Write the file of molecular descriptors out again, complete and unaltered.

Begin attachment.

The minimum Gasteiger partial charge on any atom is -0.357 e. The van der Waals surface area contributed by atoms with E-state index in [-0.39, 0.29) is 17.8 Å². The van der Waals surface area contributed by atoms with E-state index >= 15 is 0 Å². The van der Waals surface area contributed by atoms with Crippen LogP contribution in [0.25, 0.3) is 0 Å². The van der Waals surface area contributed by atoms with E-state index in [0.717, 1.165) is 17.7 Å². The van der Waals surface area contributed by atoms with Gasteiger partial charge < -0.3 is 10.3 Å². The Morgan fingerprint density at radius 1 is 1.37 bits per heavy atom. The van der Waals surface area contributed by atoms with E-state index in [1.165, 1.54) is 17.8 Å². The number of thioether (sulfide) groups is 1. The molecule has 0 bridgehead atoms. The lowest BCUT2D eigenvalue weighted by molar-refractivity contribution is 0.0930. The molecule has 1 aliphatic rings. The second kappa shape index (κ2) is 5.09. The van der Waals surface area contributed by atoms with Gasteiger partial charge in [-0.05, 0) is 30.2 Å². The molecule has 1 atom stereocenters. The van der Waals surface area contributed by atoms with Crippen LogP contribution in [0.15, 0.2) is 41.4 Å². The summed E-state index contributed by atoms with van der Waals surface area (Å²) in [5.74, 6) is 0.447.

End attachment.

The minimum Gasteiger partial charge on any atom is -0.357 e. The van der Waals surface area contributed by atoms with E-state index in [-0.39, 0.29) is 17.8 Å². The van der Waals surface area contributed by atoms with E-state index >= 15 is 0 Å². The van der Waals surface area contributed by atoms with Crippen LogP contribution in [0.25, 0.3) is 0 Å². The van der Waals surface area contributed by atoms with E-state index in [0.717, 1.165) is 17.7 Å². The van der Waals surface area contributed by atoms with Gasteiger partial charge < -0.3 is 10.3 Å². The Morgan fingerprint density at radius 1 is 1.37 bits per heavy atom. The van der Waals surface area contributed by atoms with E-state index in [1.165, 1.54) is 17.8 Å². The number of thioether (sulfide) groups is 1. The molecule has 0 bridgehead atoms. The lowest BCUT2D eigenvalue weighted by molar-refractivity contribution is 0.0930. The molecule has 1 aliphatic rings. The second kappa shape index (κ2) is 5.09. The van der Waals surface area contributed by atoms with Gasteiger partial charge in [-0.05, 0) is 30.2 Å². The molecule has 1 atom stereocenters. The van der Waals surface area contributed by atoms with Crippen LogP contribution in [0.15, 0.2) is 41.4 Å². The summed E-state index contributed by atoms with van der Waals surface area (Å²) in [5.74, 6) is 0.447.